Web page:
Growing up, when I heard a white person with a southern accent; I prejudged them. I automatically assumed that they were bigoted and, well, evil. Horrible things were happening to black people at the hands of white people in the South and so I associated that behavior with the color and the accent.
When I was a freshman in college in 1972, all of that changed because of Senator Sam Ervin as the Senate probed the Watergate Scandal. Senator Ervin was wily and self-deprecating. I remember him talking about being a poor country lawyer as he showed masterful legal skills for the entire country to see.
I began to realize that I had constructed a persona for people without even knowing them. I was prejudiced. In 1981, when I moved to Northwest Indiana, I saw how devastated Gary had been at the hands of some very avaricious people. Banks redlined entire neighborhoods making it impossible to secure financing for mortgages or major building maintenance. In addition, the massive demographic shift of white people out of the city had effectively destabilized most of the city.
One neighborhood in Gary organized its residents to combat what was happening in the rest of the city. Miller is a neighborhood east of the steel mills and in proximity to Lake Michigan. The Miller Citizens Corporation banded together to racially integrate in ways that would not cause panic selling. As a result, the turnover in houses in Miller was much less than the rest of the city.
In 1982, I moved to Miller. I was married with one child at the time and decided to attend the local United Methodist Church. My husband said that it looked like a white church. I asked him how a red brick building could be white? I began to attend Marquette Park United Methodist Church. It was the first racially integrated church that I belonged to.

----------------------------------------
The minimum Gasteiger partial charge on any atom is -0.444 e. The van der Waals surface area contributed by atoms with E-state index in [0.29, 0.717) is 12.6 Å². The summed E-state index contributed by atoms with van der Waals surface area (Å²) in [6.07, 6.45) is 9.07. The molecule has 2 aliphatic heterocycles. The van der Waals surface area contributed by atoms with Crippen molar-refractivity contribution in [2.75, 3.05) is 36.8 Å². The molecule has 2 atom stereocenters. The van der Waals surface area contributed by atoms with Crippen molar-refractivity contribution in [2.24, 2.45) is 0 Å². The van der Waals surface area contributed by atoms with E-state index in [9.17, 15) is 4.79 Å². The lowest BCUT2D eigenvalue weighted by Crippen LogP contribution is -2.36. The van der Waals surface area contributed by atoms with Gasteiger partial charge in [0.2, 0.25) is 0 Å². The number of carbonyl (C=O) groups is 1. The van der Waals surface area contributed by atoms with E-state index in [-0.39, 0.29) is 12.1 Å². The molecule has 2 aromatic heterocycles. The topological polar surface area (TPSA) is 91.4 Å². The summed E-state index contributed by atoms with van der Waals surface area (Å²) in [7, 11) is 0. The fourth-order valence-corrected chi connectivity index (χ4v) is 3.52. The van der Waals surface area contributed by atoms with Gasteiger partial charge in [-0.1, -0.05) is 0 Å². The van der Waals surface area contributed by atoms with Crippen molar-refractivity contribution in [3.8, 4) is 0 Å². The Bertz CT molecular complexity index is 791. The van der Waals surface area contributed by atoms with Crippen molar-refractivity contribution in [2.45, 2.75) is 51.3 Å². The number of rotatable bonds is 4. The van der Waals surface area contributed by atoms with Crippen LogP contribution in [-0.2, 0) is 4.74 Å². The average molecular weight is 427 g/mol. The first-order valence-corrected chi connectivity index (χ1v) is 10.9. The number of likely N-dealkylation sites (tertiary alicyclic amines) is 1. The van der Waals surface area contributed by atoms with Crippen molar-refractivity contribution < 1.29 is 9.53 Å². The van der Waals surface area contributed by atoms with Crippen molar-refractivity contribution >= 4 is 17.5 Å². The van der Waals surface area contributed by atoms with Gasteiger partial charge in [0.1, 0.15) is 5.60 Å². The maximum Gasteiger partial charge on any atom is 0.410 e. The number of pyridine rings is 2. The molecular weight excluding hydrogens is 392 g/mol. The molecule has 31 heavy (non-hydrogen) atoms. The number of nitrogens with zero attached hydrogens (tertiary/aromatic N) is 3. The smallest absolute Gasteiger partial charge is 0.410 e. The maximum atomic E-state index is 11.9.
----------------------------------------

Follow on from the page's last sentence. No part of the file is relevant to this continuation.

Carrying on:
The congregation was an interesting economic mix as well. There were some upper middle class families that lived on the shores of Lake Michigan. There were also a few families who lived in the government subsidized apartments. The parsonage was on a cul de sac just a block or so from the church. Next to the parsonage lived Louise Brown.
Louise was tall, had snow white hair, and a southern accent. She was originally from Harlan County, Kentucky which is south and east of where my father was born. It is definitely a county that gives name to hillbillies. Louise used to laugh about being a hillbilly. She also was very serious about her Scottish heritage with her tartan plaid at the ready.
In addition to all of this, Louise was one of the smartest women who I ever met. She was a voracious reader and kept me supplied with the latest New York Times bestsellers. As we came to know each other better, we began to share meals. When the first pastor of color was appointed to Marquette Park, his neighbor, Louise was there to welcome he and his family. She was the kind of neighbor who lived alone but “accidently” made enough food to share with a family of five.
When Sue, a hospital chaplain started attending the church, Louise extended a warm welcome to her and when Sue came out as a lesbian, Louise loved her the same. Several years later when Sue introduced Louise to her partner, Louise’s arms enfolded her as well. Louise was just a loving person; not syrupy, but nevertheless, loving.
Louise also made the best Scottish shortbread that made your arteries clog just looking at all of the butter! When I moved to Muncie, I kept in contact as much as possible. In her 80’s, I noticed that she wasn’t moving as spryly. The next time I made the trip to Gary, I stopped by her house just to say hi, but there was no answer. I left a note and when I got back to Muncie, I received a phone call from her son. He hadn’t had a way to contact me when Louise died.
I felt such a loss. As I write this I can see her face wrinkled with time and laughter. I am so glad that I didn’t prejudge Louise! I would have missed out on so much! One year for my birthday, she gave me a card that said, “When you were born they broke the mold; … and beat the hell out of the mold-maker!” Louise you are one of a kind and I am a better woman having known you.